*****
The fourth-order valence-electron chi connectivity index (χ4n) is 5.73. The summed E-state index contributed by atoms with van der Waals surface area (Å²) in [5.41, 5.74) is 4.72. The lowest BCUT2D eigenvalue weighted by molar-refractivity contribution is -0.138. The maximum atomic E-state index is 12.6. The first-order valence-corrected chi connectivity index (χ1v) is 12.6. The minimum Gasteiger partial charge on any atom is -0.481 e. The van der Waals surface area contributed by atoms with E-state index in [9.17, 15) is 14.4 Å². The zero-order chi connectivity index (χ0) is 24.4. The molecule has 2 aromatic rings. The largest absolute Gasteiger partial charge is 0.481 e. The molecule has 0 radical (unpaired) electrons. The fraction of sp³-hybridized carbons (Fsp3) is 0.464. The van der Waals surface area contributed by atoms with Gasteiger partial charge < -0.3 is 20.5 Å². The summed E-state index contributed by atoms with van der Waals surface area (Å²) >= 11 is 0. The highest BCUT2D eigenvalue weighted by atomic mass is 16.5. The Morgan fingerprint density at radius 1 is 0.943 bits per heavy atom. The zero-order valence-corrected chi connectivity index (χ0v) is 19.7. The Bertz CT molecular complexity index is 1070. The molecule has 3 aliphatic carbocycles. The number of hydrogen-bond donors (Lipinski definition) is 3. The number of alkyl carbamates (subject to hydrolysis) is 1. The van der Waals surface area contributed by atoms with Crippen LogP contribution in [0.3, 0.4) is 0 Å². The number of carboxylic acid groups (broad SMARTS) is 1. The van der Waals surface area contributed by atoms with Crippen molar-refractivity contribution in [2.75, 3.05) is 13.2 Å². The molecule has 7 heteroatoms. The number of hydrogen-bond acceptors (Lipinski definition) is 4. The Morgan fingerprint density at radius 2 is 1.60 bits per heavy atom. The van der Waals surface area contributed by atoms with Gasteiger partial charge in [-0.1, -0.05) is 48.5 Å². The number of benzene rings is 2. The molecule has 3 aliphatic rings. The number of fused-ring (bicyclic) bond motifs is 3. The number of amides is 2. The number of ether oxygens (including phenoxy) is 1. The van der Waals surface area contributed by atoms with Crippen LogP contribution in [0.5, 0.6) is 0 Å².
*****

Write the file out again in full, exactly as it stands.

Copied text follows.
The fourth-order valence-electron chi connectivity index (χ4n) is 5.73. The summed E-state index contributed by atoms with van der Waals surface area (Å²) in [5.41, 5.74) is 4.72. The lowest BCUT2D eigenvalue weighted by molar-refractivity contribution is -0.138. The maximum atomic E-state index is 12.6. The first-order valence-corrected chi connectivity index (χ1v) is 12.6. The minimum Gasteiger partial charge on any atom is -0.481 e. The van der Waals surface area contributed by atoms with E-state index in [9.17, 15) is 14.4 Å². The zero-order chi connectivity index (χ0) is 24.4. The molecule has 2 aromatic rings. The largest absolute Gasteiger partial charge is 0.481 e. The molecule has 0 radical (unpaired) electrons. The fraction of sp³-hybridized carbons (Fsp3) is 0.464. The van der Waals surface area contributed by atoms with Gasteiger partial charge < -0.3 is 20.5 Å². The summed E-state index contributed by atoms with van der Waals surface area (Å²) >= 11 is 0. The highest BCUT2D eigenvalue weighted by atomic mass is 16.5. The Morgan fingerprint density at radius 1 is 0.943 bits per heavy atom. The zero-order valence-corrected chi connectivity index (χ0v) is 19.7. The Bertz CT molecular complexity index is 1070. The molecule has 3 aliphatic carbocycles. The number of hydrogen-bond donors (Lipinski definition) is 3. The number of alkyl carbamates (subject to hydrolysis) is 1. The van der Waals surface area contributed by atoms with Crippen LogP contribution in [0.3, 0.4) is 0 Å². The number of carboxylic acid groups (broad SMARTS) is 1. The van der Waals surface area contributed by atoms with Crippen molar-refractivity contribution in [2.75, 3.05) is 13.2 Å². The molecule has 7 heteroatoms. The number of hydrogen-bond acceptors (Lipinski definition) is 4. The Morgan fingerprint density at radius 2 is 1.60 bits per heavy atom. The van der Waals surface area contributed by atoms with Gasteiger partial charge in [-0.1, -0.05) is 48.5 Å². The number of benzene rings is 2. The molecule has 3 aliphatic rings. The number of fused-ring (bicyclic) bond motifs is 3. The number of amides is 2. The number of ether oxygens (including phenoxy) is 1. The van der Waals surface area contributed by atoms with Crippen LogP contribution in [0.5, 0.6) is 0 Å².